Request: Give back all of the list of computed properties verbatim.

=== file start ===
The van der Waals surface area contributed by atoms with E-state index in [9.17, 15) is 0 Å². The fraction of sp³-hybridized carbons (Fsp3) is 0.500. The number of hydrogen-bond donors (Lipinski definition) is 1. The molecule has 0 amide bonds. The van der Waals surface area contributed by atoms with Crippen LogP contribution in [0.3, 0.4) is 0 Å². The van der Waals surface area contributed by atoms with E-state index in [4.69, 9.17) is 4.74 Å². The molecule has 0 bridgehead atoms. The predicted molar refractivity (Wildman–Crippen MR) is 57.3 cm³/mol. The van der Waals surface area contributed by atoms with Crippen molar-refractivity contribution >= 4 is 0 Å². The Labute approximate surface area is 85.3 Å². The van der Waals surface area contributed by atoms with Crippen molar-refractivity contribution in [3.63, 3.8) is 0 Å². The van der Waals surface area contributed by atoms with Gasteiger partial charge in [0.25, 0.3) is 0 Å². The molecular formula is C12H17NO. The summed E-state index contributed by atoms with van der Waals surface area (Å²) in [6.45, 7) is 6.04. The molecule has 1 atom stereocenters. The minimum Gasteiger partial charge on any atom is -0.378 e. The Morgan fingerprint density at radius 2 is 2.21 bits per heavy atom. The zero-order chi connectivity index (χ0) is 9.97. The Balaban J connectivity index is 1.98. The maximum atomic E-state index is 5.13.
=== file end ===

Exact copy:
The van der Waals surface area contributed by atoms with E-state index in [9.17, 15) is 0 Å². The fraction of sp³-hybridized carbons (Fsp3) is 0.500. The number of hydrogen-bond donors (Lipinski definition) is 1. The molecule has 0 amide bonds. The van der Waals surface area contributed by atoms with Crippen LogP contribution in [0.3, 0.4) is 0 Å². The van der Waals surface area contributed by atoms with E-state index in [4.69, 9.17) is 4.74 Å². The molecule has 0 bridgehead atoms. The predicted molar refractivity (Wildman–Crippen MR) is 57.3 cm³/mol. The van der Waals surface area contributed by atoms with Crippen molar-refractivity contribution >= 4 is 0 Å². The Labute approximate surface area is 85.3 Å². The van der Waals surface area contributed by atoms with Crippen molar-refractivity contribution in [3.63, 3.8) is 0 Å². The van der Waals surface area contributed by atoms with Gasteiger partial charge in [0.25, 0.3) is 0 Å². The molecular formula is C12H17NO. The summed E-state index contributed by atoms with van der Waals surface area (Å²) in [6.45, 7) is 6.04. The molecule has 1 atom stereocenters. The minimum Gasteiger partial charge on any atom is -0.378 e. The Morgan fingerprint density at radius 2 is 2.21 bits per heavy atom. The zero-order chi connectivity index (χ0) is 9.97. The Balaban J connectivity index is 1.98. The maximum atomic E-state index is 5.13.